If you do try this recipe, I’d love to hear what you think. Please comment here on the blog or on the Pasta Project Facebook page. If you take photos, do join my pastaliciousness Facebook group and share them with us. I really appreciate your feedback!
If you like pasta with meat ragu, take a look at these other recipe. Italians don’t just make ragu with beef.
- Tagliatelle with authentic bolognese
- Bigoli with duck ragu from Veneto
- Tuscan wild boar ragu with pappardelle
- Fusilli with lamb ragu from Molis
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Tuscan pasta tordellata with ragu, Swiss chard and ricotta
- 400 g gigli or campanelle pasta (14oz) You can also use other types of pasta such as pappardelle or penne
For the Ragu
- 200 g minced/ground beef (7oz)
- 200 g minced/ground pork (7oz)
- 1-2 Italian pork sausages skin removed and chopped
- 1-2 onions peeled and finely chopped
- 2-3 carrots washed and finely chopped
- 1-2 celery stalks washed and finely chopped
- 2 garlic cloves peeled and finely chopped
- 1 glass red wine
- 2 sprigs fresh rosemary washed and chopped
- 400 g fresh sauce tomatoes or tomato passata (14oz) Fresh tomatoes need to be peeled. blanch them in hot water then peel.
- 2-3 tbsp extra virgin olive oil
- salt to taste
- black pepper to taste
For ricotta sauce
- 400 g fresh Swiss chard (14oz) washed and stalks removed
- 250 g fresh ricotta (9oz)
- 1 knob butter
- 1 tsp nutmeg freshly grated
To complete the dish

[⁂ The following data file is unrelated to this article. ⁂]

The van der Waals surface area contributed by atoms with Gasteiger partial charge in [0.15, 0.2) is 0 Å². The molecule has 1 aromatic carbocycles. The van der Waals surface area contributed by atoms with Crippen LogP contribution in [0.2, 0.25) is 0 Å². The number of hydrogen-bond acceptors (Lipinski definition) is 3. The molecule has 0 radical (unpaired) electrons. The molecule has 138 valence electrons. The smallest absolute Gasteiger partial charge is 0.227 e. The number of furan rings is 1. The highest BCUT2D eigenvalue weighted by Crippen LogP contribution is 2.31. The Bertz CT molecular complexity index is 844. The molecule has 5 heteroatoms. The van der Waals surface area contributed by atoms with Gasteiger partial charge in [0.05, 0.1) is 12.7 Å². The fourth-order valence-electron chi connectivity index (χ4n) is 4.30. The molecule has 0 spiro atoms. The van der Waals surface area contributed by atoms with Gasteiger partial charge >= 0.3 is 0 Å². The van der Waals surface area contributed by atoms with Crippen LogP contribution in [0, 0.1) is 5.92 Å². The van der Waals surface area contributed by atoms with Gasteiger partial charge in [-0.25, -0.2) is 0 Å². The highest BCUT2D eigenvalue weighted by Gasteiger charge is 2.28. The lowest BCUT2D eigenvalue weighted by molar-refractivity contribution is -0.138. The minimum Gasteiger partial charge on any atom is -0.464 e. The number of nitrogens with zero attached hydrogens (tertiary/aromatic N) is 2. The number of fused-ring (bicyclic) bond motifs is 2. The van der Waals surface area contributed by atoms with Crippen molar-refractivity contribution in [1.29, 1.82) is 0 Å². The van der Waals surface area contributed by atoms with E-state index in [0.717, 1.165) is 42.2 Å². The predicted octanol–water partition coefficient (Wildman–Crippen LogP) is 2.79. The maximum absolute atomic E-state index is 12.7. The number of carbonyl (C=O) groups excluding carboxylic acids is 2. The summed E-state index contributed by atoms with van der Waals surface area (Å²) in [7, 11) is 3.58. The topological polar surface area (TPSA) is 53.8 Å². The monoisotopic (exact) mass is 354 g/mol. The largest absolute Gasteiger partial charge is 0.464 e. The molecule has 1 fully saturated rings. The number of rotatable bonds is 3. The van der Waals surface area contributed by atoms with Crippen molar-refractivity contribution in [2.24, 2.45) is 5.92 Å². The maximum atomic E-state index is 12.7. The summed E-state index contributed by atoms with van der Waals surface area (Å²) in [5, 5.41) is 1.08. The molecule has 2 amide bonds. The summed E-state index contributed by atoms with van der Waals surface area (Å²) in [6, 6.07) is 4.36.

- 50 g Parmigiano Reggiano (2oz) grated
- salt for pasta
Make the ragu
- Heat the olive oil in a frying pan or skillet. Add the chopped onion, carrot, garlic and celery; cook and stir until the onion becomes translucent.
- Add the rosemary, sausage meat, ground beef and pork and cook and stir until browned.
- Add the red wine, stir, and let it evaporate. When the alcohol has evaporated, add peeled tomatoes or passata, stir and season with coarse salt and black pepper.
- Cover and let the ragu simmer at a low heat for at least an hour or more.
While the ragu is cooking make the ricotta and swiss chard sauce
- Prepare the chard by washing the leaves and cutting off the hard white stalk. Chop or tear the leaves into large pieces.
- Cook the chard in a pan with only the liquid that has stuck to the leaves when washed. Like cooking spinach. But if it dries out too much you can add a little more water. It takes about 10-15 minutes on a low heat.
- When the chard is ready, drain it and chop as finely as possible. Return it to the pan and cook for a couple of minutes more with a knob of butter.
- Let the chopped chard cool and then combine it with the ricotta in a bowl. Generously grate some fresh nutmeg over the mixture and blend with a wooden spoon.
Cook the pasta
- Bring a pot of water to boil for the pasta. Add salt once it starts to boil and bring to the boil again. Cook the pasta al dente according to the instructions on the packet.
Finish the dish
- Save a cup of the pasta cooking water then drain the pasta and mix it with the ricotta and chard. If the sauce seems dry add a little of the pasta cooking water.
- Mix the pasta and ricotta well together and plate. Serve with a generous helping of ragu. You can do this as one layer or make 2. First pasta with ricotta and chard, then ragu and then more pasta with chard and finally some more ragu.Serve with grated cheese.